Efficient Market Hypothesis (EMH) relies on the efficient exploitation of information by economic actors. EMH is also referred as Informational Efficiency (Hallwood and MacDonald, 1994). For example, an asset market is efficient if the asset price fully reflects all available information. EMH requires that market agents have rational expectations and there are no transaction costs that avert them from buying and selling assets. Fama (1984) states that a foreign exchange market is efficient if fully reflects all available information. A weaker-form, presented by Jensen (1978), states that an efficient market reflects information up to the point where the marginal benefit of information does not exceed the marginal cost of collecting it. Foreign Exchange Efficiency Hypothesis is also called as Forward Rate Unbiasedness Hypothesis (hereafter, FRUH), because in an efficient market the forward rate should be unbiased (or good) predictor of the future spot rate. All the above statements imply numerous test procedures for examining the efficiency hypothesis. The majority of the empirical studies apply conventional OLS and univariate as well as multivariate cointegration techniques to test FRUH. A seminal study is that of Fama (1984), which examines efficiency in nine exchange rates (nine currencies against US dollar), using monthly data from 1973:8 to 1982:12. OLS estimation shows that the market efficiency hypothesis is not accepted because of a time-varying risk premium. Similarly, Naka and Whitney (1995) test the efficiency hypothesis of seven exchange rates (against US dollar) from 1974:1 to 1991:4 (monthly observations). OLS estimation rejects the FRUH. In contrast, they manage to accept this hypothesis through Non-Linear Least Squares estimation. Hakkio (1981) examines five exchange rates against US dollar from 1973:4 to 1977:5. In all cases, the unbiasedness hypothesis cannot be accepted. Taylor (1989) examines the US dollar/UK pound exchange rate from January 1981 to July 1985. He finds statistically significant risk premium, so there is evidence of risk-averse behavior. He also tests the rationality of expectations but, he cannot accept the hypothesis that expectations are not rational. Therefore, risk aversion rather than non-normality causes the rejection of the efficiency hypothesis. Zivot (2000) tests the foreign exchange market efficiency for the British pound, Japanese Yen, Canadian dollar against US dollar from 1976:1 to 1996:6 (monthly observations). He compares cointegration models between the forward rate with the current spot rate and the forward rate with the future spot rate. He finds that cointegration analysis in the first case, estimating a VECM, strongly rejects the efficiency hypothesis in all exchange rates. Hakkio and Rush (1989) examine the efficiency hypothesis for the UK pound and the Deutsche mark from 1975:1 to 1986:10 (monthly observations). They find that spot and forward rates, within a country, are cointegrated, which is consistent with efficiency. But, the estimation of the error correction model rejects the hypotheses of no risk premium and efficient use of the available information by the agents. These findings reject the foreign exchange market efficiency hypothesis. A multivariate cointegration analysis in an international framework, performed by Baillie and Bollerslev (1989), shows that spot rates are cointegrated. This finding is interpreted by the authors as a violation of the efficiency hypothesis because the disequilibrium error can predict the future change in the spot rate.1 Other studies in that field, providing mixed implications about market efficiency, are those of Sephton and Larsen (1991), Corbae et al. (1992) and Dutt (1994). Although the FRUH is appropriate for testing FOREX efficiency between developed markets, this is not suitable when developing counties is the case. These countries do not have well-developed and independent from the government financial systems. Therefore, forward rates may be highly regulated and as a consequence inappropriate for deriving any inferences about foreign exchange efficiency. In some cases, forward markets are totally absent and the forward rates are unavailable. Aron (1997) proposes a test of foreign exchange efficiency by regressing the long run relationship of the spot rate with a vector of fundamentals.2 Although, Wickremasinghe (2004) applies a cointegration test in the case of a developing country, we cannot adopt this methodology.3Hodrick (1987), Baffes (1994), Engel (1996) and others emphasize the invalid properties of this test. As a consequence, the empirical tool for testing this hypothesis in developing markets is still missing. This paper proposes an alternative way of testing Foreign Exchange Market Efficiency Hypothesis for Developing Countries. This methodology is based on the Behavioral Equilibrium Exchange Rate (Clark and MacDonald, 1998). The FOREX market will be efficient if fully reflects all available information. If this holds, the actual exchange rate will not deviate significantly from its equilibrium rate. The proposed methodology concentrates on the statistical properties of the misalignment rate. Considering a Logistic Smooth Transition Autoregressive (LSTAR) model we test whether a nonlinear STAR model or a linear autoregressive model should be estimated. This test is applied to three Central and Eastern European Countries — members of the EU. In each case, we examine exchange rates per EURO to find whether these rates imply efficient foreign exchange markets. The contribution of this paper is twofold. Firstly, we find whether those countries' currencies are misaligned against EURO. This is an important information regarding their perspective membership of EMU. Secondly, this paper provides an appropriate framework of examining FOREX efficiency when a developing country is the case. To our knowledge of literature, this is the first time the concept of equilibrium exchange rate (BEER) is applied to characterize a foreign exchange market as efficient or inefficient.4 The structure of the paper is as follows. The model and the proposed test are described in the following section. Section 3 describes the dataset and Section 4 presents our estimation. A final section summarizes and discusses the policy implications of this analysis. It is shown that there is a strong connection among equilibrium rates, market efficiency and currency crises. As a matter of fact, the issue of currency crises cannot be isolated from this of equilibrium exchange rates.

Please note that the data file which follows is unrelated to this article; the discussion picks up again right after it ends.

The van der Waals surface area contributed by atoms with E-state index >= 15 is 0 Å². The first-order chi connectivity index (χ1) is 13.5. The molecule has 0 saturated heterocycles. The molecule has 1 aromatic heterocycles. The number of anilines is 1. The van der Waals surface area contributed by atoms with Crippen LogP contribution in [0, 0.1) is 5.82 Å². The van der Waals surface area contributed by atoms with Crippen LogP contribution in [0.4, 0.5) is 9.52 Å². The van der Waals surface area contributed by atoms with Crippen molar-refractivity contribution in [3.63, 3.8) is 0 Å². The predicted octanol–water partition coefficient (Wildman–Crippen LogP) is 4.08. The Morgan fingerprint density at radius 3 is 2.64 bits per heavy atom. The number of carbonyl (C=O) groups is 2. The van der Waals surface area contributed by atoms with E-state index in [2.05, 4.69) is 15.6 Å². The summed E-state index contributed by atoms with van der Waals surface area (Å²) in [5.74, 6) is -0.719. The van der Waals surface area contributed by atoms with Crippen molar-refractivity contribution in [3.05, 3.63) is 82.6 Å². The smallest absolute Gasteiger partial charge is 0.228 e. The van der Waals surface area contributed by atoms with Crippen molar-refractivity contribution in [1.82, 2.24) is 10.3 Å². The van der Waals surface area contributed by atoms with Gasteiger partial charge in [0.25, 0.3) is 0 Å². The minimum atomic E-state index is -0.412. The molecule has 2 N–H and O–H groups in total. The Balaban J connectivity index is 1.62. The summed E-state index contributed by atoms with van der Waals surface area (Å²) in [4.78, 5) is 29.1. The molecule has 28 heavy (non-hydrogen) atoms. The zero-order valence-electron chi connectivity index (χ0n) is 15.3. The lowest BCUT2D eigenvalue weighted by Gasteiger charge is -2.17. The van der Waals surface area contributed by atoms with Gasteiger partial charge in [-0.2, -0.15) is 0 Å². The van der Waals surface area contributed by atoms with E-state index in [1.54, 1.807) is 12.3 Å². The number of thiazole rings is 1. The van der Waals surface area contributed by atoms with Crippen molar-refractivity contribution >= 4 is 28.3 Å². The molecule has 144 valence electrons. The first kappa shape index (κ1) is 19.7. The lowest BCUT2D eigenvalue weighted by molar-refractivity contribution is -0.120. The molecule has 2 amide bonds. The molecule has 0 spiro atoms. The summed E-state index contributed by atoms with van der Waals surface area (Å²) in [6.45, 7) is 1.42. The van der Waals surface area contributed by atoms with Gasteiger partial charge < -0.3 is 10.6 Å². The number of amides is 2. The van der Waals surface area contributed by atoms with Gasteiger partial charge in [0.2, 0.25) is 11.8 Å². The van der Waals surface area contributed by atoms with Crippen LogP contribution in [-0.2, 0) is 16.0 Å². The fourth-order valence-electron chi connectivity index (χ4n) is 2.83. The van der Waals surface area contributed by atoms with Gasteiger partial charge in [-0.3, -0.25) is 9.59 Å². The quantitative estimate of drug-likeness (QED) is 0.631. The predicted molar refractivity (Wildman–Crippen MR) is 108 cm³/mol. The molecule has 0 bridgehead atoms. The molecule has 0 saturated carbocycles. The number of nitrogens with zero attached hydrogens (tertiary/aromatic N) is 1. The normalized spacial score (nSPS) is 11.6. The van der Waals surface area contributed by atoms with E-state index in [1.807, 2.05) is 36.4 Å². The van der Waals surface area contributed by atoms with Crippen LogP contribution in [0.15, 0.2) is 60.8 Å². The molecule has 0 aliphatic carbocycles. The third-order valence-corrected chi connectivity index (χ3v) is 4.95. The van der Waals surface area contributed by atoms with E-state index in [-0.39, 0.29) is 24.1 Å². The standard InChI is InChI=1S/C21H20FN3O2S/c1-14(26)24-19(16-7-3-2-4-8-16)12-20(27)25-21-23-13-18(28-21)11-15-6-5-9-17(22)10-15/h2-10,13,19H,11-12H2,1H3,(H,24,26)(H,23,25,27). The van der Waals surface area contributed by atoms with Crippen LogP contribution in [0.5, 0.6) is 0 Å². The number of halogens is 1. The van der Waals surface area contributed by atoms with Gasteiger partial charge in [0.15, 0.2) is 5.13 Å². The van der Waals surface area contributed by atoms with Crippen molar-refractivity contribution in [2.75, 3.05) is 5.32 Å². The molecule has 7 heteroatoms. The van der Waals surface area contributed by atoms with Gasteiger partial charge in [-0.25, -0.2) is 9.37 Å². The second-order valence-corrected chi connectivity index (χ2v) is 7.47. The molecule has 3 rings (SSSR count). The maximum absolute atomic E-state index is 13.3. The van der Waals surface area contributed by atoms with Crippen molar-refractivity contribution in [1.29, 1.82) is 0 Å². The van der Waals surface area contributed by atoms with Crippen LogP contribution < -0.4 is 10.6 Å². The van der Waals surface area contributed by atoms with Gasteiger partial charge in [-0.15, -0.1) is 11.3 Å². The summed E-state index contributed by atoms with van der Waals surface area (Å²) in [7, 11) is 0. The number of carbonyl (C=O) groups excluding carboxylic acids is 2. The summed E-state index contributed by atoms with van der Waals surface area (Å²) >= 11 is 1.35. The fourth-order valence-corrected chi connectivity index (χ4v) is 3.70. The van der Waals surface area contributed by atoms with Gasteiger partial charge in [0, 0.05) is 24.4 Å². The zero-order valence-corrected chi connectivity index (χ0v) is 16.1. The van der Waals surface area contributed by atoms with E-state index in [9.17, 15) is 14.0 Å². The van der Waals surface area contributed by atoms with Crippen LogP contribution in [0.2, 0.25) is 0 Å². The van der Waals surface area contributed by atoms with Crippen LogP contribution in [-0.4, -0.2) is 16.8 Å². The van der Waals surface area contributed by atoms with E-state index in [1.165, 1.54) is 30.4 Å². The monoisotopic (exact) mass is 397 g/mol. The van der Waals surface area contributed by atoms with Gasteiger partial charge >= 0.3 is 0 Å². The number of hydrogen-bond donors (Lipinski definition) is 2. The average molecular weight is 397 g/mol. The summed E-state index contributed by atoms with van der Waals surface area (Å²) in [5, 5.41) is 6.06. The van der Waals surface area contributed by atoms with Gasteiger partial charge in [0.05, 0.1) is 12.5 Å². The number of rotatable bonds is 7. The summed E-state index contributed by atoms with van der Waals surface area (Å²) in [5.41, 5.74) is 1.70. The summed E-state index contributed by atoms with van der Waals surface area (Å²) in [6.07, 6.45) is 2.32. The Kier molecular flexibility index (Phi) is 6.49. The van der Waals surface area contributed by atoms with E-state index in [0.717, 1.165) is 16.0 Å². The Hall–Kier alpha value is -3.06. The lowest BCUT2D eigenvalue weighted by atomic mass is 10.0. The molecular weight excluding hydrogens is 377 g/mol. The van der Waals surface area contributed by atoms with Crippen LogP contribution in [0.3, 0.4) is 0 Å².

نتیجه گیری انگلیسی
The Forward Rate Unbiasedness Hypothesis (FRUH), as an instrument of testing foreign exchange market efficiency, is appropriate only when developed countries are examined. Even if forward markets in developing countries exist, forward rates may be highly regulated by governments. This is because many developing countries have not well-developed and independent from the government financial systems. As a matter of fact, we cannot rely on forward rates in order to make valid implications on FOREX market efficiency. Here we propose a test procedure based on equilibrium exchange rates, i.e. Behavioral Equilibrium Exchange Rate (BEER). An efficient FOREX market requires the exchange rate (spot rate) not to be highly unstable and misaligned and to deviate from its equilibrium rate by only transitory components. The statistical sense of this final requirement is that the misalignment should follow a white noise process. Based on BEER analysis, on average the Polish zloty/Euro exchange rate is away from its equilibrium rate by 4%, the Czech crown/Euro exchange rate deviates by 2%, while the Slovak crown/Euro exchange rate is misaligned by less than 1%. These estimates provide positive implications regarding the low misalignment condition. However, the magnitude of the misalignment cannot be alone a useful tool. According to the proposed methodology, the misalignment should be characterized by a stationary mean-reverting process. Considering an LSTAR model we find no evidence of nonlinear adjustment in the examined series. So, linear unit root tests imply that the Poland/Euro FOREX market is efficient, the Czech/Euro FOREX market19 is not, while the Slovak/Euro FOREX market is quasi-efficient. This implies that the latter misalignment is characterized by a stationary process, interrupted by a structural break. A question arises is whether the monetary authorities should respond to the inefficiency of the foreign exchange market. In other words, what are the policy implications by this analysis? Should the Central Bank leave the market alone to be driven to equilibrium by its own forces or it should intervene to correct any misalignments. In terms of foreign exchange market efficiency, any government intervention is a sign as well as a source of inefficiency. But, by intervening in the FOREX market, the exchange rate is driven closer to its equilibrium. We saw in the case of Czech/Euro exchange rate that a lower misalignment rate (manipulated by the monetary authorities) does not necessarily imply efficiency. But, what we actually desire more, a misaligned self-driven exchange rate (consistent with efficiency) or a manipulated equilibrium exchange rate (inconsistent with efficiency)? This is a dilemma because a misaligned exchange rate can create a competitiveness problem (when overvaluation is the case) or inflationary pressures (when undervaluation is the case). On the other hand, government interventions can be seen by speculators as evidence of inefficiency. When a market is inefficient there is room for speculative attacks, which may lead to a currency crisis.20 It seems sensible that we cannot provide a unique answer. The response of the Central Bank should be subject to the specific conditions of the market as well as to the nature of the exchange rate misalignment. In other words, if the possibility of speculative attacks is high, they should avoid any kind of intervention. But how can we figure out if a currency crisis is possible to occur? We have to examine a number of economic conditions in the domestic economy, such as macroeconomic fundamentals' performance; monetary and fiscal position; financial sector's stability and political situation. Economic performance is poor before crises. Moreover, there is a bi-directional relation between banking and currency crises. (Kaminsky and Reinhart, 1999). Namely, financial instability can import problems to the foreign exchange market. Finally, political situation is an important factor for crises. The empirical evidence shows that speculative attacks are more possible to succeed in countries with unstable political systems (Eichengreen et al., 1995). In addition, although fiscal situation is not directly linked with currency crises (only money-financed deficits are sources of speculative attacks); the evidence shows that some times it is related with attacks. This is because governments apply expansionary fiscal policies to reduce political cost. This study stresses the strong linkages among equilibrium exchange rates, market efficiency and currency crises. When it comes to examined foreign exchange markets, two of them are found to be efficient. That's means that no government intervention is needed. On the other hand, the Czech/Euro FOREX market is found to be inefficient. Given that Czech Republic performs successful economic and political reforms, combined with a tight monetary policy (inflation and interest rates are decreasing over time), we can argue that a controlled and moderate intervention will not be so dangerous for the domestic currency. However, a more careful examination is required, which is left for a future study.